Late in August 2023, Microsoft announced that there would be changes to the offerings available in the European Economic Area and Switzerland to address European competition concerns – you can read that article here: https://bit.ly/3Pfx0Ty. These offerings are now live in the October 2023 Product Terms, so here’s the summary…
A customer in these regions who has not purchased Office 365 E1/E3/E5 or Microsoft 365 E3/E5 before 1 October, 2023 must now buy “EEA (no Teams)” SKUs – which, as the names suggest, don’t include Teams. If the customer does want Teams, then they need to purchase a separate Teams EEA User SL for their users. If they have purchased any of these licences before 1 October then they can add more licences and renew existing Subscriptions.
For Microsoft 365 Business Basic/Standard/Premium, customers in the affected regions will be able to choose the original offerings or new EEA flavours without Teams. The same goes for Microsoft 365 F1/F3 and Office 365 F3.
This site, aimed at partners, has information about pricing, and a useful FAQ document: https://bit.ly/3EDGHX4.
Microsoft have made a number of changes to Windows Server 2022 licensing, detailed in the April 2023 Product Terms.
First of all they’ve removed the requirement for a customer to have a minimum of 16 Windows Server Core licences in their estate before they can take advantage of licensing by virtual machine or use the Azure Hybrid Benefit. Secondly, there’s a change to the Azure Hybrid Benefit where Windows Server Core licences no longer have to be kept in groups of 8 when licensing a virtual machine with more than 8 cores – previously a 20-core virtual machine would have needed 24 licences (3×8), now it just needs 20.
Then there are changes to the rights when Windows Server licences are acquired as Software Subscriptions through CSP. If a customer has these licenses then they may use Standard licences with Windows Server Datacenter virtual machines. This right is available to them if they’re running their virtual machines in their own on-premises data centres, or with Authorized Outsourcers.
And finally there are changes when a CSP-Hoster partner sells Windows Server Software Subscription licences as part of a solution which they are hosting and managing for a customer. In this case, there’s no need for Windows Server CALs or External Connector licences, and the right to use Standard licences with Datacenter images also applies as above.
If you want to be the first to know when there’s a change made to the Product Terms, consider subscribing to the new Product Terms RSS feed. If you haven’t added an RSS feed to Outlook before, use the instructions here: https://bit.ly/3AiPz2k with this link: https://www.microsoft.com/licensing/terms/feed/rss.
There’s a change to BizTalk Server 2020 licensing where the option to license at a virtual machine level becomes a Software Assurance benefit. Find the updated language in the Product Terms here: http://bit.ly/3AyCCSk.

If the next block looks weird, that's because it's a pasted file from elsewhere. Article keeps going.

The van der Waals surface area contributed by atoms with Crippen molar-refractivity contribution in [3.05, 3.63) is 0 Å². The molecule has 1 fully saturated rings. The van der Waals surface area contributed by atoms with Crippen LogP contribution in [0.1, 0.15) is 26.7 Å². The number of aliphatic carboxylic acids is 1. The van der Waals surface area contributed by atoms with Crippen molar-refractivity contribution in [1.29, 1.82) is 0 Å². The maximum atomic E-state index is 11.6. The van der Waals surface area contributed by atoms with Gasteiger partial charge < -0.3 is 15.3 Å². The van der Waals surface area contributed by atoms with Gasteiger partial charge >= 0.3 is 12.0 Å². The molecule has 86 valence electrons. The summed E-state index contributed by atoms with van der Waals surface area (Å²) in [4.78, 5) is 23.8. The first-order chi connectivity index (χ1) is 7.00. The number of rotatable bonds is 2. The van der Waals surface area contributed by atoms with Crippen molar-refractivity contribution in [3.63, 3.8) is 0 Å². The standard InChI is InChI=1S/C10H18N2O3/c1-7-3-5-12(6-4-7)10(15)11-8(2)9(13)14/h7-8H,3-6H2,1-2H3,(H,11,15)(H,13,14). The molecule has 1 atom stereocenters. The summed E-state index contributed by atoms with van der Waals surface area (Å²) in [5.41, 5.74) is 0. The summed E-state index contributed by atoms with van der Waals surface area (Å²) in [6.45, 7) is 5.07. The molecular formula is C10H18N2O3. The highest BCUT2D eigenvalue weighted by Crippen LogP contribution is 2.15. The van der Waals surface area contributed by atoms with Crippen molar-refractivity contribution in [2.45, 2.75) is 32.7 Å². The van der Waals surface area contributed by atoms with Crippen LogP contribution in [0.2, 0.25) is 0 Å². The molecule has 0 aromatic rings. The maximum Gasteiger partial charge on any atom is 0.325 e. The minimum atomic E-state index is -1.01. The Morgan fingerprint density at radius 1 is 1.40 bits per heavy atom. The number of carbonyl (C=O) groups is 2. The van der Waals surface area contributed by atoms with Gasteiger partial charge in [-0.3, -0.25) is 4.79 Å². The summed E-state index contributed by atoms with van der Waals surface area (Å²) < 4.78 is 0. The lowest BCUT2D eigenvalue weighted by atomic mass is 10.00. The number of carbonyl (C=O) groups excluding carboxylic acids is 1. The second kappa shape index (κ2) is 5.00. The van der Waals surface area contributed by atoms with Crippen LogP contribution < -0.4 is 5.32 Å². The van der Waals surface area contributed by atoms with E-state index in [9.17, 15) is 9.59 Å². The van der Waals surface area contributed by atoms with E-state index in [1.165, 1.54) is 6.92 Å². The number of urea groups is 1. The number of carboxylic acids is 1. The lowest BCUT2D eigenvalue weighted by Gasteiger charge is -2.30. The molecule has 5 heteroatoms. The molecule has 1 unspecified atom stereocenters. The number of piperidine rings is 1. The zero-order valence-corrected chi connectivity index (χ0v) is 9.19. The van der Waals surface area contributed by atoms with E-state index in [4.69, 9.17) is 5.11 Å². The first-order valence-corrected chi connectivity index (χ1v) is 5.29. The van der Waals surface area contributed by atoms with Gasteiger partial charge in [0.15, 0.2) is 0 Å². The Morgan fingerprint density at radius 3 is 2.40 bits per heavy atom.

There’s a new SQL Server 2022 Licensing Guide (http://bit.ly/3OeDYqT) and Datasheet (http://bit.ly/3V0dETI), and the Product Terms is also updated (http://bit.ly/3prduoo) for SQL Server 2022. Here are the key licensing changes to be aware of:
- Licensing by virtual machine with Core licenses is now an SA/Software Subscription benefit
- When licensing by virtual machine a customer can run SQL Server in any number of containers in the virtual machine
- Customers with active SA/Software Subscriptions may now use Azure SQL Managed Instance as their preferred fail-over server option in Azure for disaster recovery
SQL Server 2022 licenses with SA or purchased as Software Subscriptions are also eligible for the Flexible Virtualization Benefit, introduced in October 2022, enabling customers to use their licences with any Authorized Outsourcer’s shared hardware. Find the Flexible Virtualization Benefit Licensing Guide here: http://bit.ly/3hGOJ9l.
And finally, there’s the new PAYG option where customers can pay for SQL Server on a consumption basis from $0.1 per hour for a Standard Core, and $0.375 for an Enterprise Core for Azure Arc-enabled servers. Find out more about how that all works here: http://bit.ly/3Arq2UP.
There’s a change to the status of Microsoft 365 Apps for enterprise when it’s purchased through an Enterprise Agreement. It’s now designated as an Enterprise Online Service which means that it doesn’t need to be purchased enterprise-wide and 500 licences can be acquired to start an Enterprise Online Services-only enrolment.
Find the relevant page of the Product Terms site here: https://bit.ly/3ABfP5K.
Microsoft add a new section for each product category on the Product Terms website to make it easy to find related resources.
For instance, check out this link to the Microsoft Cloud App Security page (https://bit.ly/371z6Rb) where you can easily access the Licensing Datasheet as well as the relevant product and docs sites.
Microsoft update the Product Terms site for May 1, 2021 by confirming that User SLs are not required for any user to join a Teams meeting or a Teams Live event. User SLs are also not required for external users to participate in Teams channels as a Guest with an Azure AD External Identity: https://bit.ly/3eGET3e.
Microsoft update the Product Terms site for May 1, 2021 by adding in Microsoft 365 Business Basic, Standard and Premium as eligible prerequisite licences for Audio Conferencing and Phone System: https://bit.ly/2SEiaMG.
In September 2020, Microsoft announced two promotions which entitle Enterprise Agreement and CSP customers to free Audio Conferencing licences. The changes listed on the Product Terms site for 1 February 2021 (http://bit.ly/3prduoo) confirm that these promotions are now extended to 30 June, 2021 from the previous end-date of 31 March, 2021.
Find the original announcement with details of the promotions here: https://bit.ly/33NIFkN.